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American Resources Policy Network
Promoting the development of American mineral resources.
  • critical minerals list

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  • “Critical Minerals Alaska:” A Familiar Scenario for Tungsten – Chinese Domination and U.S. Prospects

    Pop quiz: Which metal has “the highest melting point of all the elements on the periodic table, (…) is a vital ingredient to a wide-range of industrial and military applications,” has made the Department of Interior’s final list of 35 metals deemed critical to U.S. national security, “yet none of this durable metal is currently mined in the United States?”

    In the seventh installment of “Critical Minerals” Alaska, a feature series for North of 60 Mining News that “investigates Alaska’s potential as a domestic source of minerals deemed critical to the United States,” Shane Lasley zeroes in on the metal described above: Tungsten.

    Once more, a familiar scenario unfolds here as is the case for so many of the metals and minerals deemed critical from a U.S. perspective – China dominates both production and global supply of the material. Writes Lasley:

    “In 2017, the Middle Kingdom produced an estimated 79,000 metric tons of tungsten, roughly 82 percent of the global total for the year. Vietnam, the world’s second largest tungsten supplier, produced 7,200 metric tons last year. Russia, Austria and the United Kingdom round out the world’s top tungsten sources.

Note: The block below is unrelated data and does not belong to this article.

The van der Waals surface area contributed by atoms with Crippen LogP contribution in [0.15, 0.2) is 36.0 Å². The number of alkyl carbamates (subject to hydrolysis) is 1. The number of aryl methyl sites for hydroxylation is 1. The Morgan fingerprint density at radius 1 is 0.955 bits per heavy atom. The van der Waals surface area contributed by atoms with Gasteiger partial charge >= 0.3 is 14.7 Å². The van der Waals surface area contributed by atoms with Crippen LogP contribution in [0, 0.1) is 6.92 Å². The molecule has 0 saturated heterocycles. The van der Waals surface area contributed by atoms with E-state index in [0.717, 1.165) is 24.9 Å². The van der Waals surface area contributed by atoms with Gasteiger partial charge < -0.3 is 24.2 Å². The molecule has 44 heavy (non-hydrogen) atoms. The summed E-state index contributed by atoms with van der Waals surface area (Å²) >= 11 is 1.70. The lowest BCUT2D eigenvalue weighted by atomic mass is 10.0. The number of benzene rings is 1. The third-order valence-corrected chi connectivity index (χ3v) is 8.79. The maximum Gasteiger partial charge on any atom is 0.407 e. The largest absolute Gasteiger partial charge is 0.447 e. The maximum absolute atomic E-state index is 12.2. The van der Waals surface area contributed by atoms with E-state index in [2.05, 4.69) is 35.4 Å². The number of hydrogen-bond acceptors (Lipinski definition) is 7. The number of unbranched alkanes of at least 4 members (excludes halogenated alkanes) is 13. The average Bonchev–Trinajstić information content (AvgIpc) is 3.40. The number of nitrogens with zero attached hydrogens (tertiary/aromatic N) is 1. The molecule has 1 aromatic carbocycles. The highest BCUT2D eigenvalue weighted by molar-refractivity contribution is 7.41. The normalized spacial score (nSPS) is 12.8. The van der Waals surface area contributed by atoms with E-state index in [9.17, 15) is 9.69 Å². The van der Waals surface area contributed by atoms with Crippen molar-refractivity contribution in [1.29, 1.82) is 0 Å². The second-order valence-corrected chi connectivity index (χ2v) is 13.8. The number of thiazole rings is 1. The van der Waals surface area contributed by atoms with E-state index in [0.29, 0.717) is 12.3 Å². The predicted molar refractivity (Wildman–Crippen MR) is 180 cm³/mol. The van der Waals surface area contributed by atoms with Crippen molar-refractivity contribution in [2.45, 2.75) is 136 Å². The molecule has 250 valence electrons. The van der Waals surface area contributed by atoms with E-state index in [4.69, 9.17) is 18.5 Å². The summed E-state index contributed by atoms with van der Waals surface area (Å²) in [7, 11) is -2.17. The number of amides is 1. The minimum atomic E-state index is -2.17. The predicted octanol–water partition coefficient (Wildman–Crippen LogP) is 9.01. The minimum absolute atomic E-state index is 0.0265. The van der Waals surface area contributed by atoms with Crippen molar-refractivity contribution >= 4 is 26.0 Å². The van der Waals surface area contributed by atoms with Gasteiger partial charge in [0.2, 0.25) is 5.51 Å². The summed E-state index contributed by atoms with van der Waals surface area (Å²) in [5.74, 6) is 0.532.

In recent years, however, China has put limitations on tungsten mining and exports of this durable metal, causing concerns about global supply.

    (…)

    While China touts stronger environmental safeguards as one of the primary reasons for restricting the mining of tungsten, as well as a host of other critical metals, many analysts believes the government’s motives have more to do with consolidating mining to the country’s largest producers and bolstering prices.

    Whatever the motivations, China’s production and export restrictions have resulted in sharp increases in the price of ferro-tungsten, an iron (25 percent) and tungsten (75 percent) alloy traded on world markets.”

    To followers of ARPN, who are no strangers to China’s propensity to play politics with its supply advantages — or, as in the case of Rare Earths, near-total supply monopolies — this should come as no surprise, and should be a consideration for policy makers in the current escalation of trade tensions between both countries.

    An opportunity to at least alleviate domestic supply concerns for Tungsten may be found in Alaska, writes Lasley:

    “Though none of this tough metal is currently mined in the United States, Alaska is a past producer of the tungsten minerals, wolframite and scheelite, and areas across the state show promise for future production of these and other critical minerals.” 

    Among them, the Lost River skarn on the Seward Peninsula about 80 miles northwest of Nome likely holds the most promise, according to Lasley:

    “With tungsten, fluorite, tin and beryllium all on USGS’s recent list of minerals critical to the United States, the Lost River deposit may well be worth the work to further define a critical metals deposit on U.S. soil.”

    To read Lasley’s full piece, click here.
    For other installments of his series, click here.

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  • The U.S. Hunt for Cobalt – a Rising Star Among Critical Minerals – Is On